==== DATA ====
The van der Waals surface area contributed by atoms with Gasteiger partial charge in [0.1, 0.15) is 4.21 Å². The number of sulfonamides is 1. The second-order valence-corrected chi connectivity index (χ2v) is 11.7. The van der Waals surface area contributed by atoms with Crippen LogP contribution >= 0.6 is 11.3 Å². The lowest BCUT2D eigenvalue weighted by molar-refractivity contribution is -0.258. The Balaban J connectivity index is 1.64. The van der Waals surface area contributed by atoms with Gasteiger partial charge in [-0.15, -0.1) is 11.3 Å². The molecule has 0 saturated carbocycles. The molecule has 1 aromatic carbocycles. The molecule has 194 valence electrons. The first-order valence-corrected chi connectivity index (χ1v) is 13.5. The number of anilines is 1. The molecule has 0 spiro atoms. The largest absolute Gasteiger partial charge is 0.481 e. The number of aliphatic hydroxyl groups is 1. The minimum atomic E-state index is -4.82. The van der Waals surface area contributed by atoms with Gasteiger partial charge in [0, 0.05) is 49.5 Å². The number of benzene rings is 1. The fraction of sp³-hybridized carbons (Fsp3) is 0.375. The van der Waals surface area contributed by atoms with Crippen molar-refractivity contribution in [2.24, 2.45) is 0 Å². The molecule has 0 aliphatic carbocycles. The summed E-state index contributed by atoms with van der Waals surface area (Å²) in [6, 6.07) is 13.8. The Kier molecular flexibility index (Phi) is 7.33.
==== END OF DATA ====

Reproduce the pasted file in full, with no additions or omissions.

The van der Waals surface area contributed by atoms with Gasteiger partial charge in [0.1, 0.15) is 4.21 Å². The number of sulfonamides is 1. The second-order valence-corrected chi connectivity index (χ2v) is 11.7. The van der Waals surface area contributed by atoms with Crippen LogP contribution >= 0.6 is 11.3 Å². The lowest BCUT2D eigenvalue weighted by molar-refractivity contribution is -0.258. The Balaban J connectivity index is 1.64. The van der Waals surface area contributed by atoms with Gasteiger partial charge in [-0.15, -0.1) is 11.3 Å². The molecule has 0 saturated carbocycles. The molecule has 1 aromatic carbocycles. The molecule has 194 valence electrons. The first-order valence-corrected chi connectivity index (χ1v) is 13.5. The number of anilines is 1. The molecule has 0 spiro atoms. The largest absolute Gasteiger partial charge is 0.481 e. The number of aliphatic hydroxyl groups is 1. The minimum atomic E-state index is -4.82. The van der Waals surface area contributed by atoms with Gasteiger partial charge in [0, 0.05) is 49.5 Å². The number of benzene rings is 1. The fraction of sp³-hybridized carbons (Fsp3) is 0.375. The van der Waals surface area contributed by atoms with Crippen molar-refractivity contribution in [2.24, 2.45) is 0 Å². The molecule has 0 aliphatic carbocycles. The summed E-state index contributed by atoms with van der Waals surface area (Å²) in [6, 6.07) is 13.8. The Kier molecular flexibility index (Phi) is 7.33.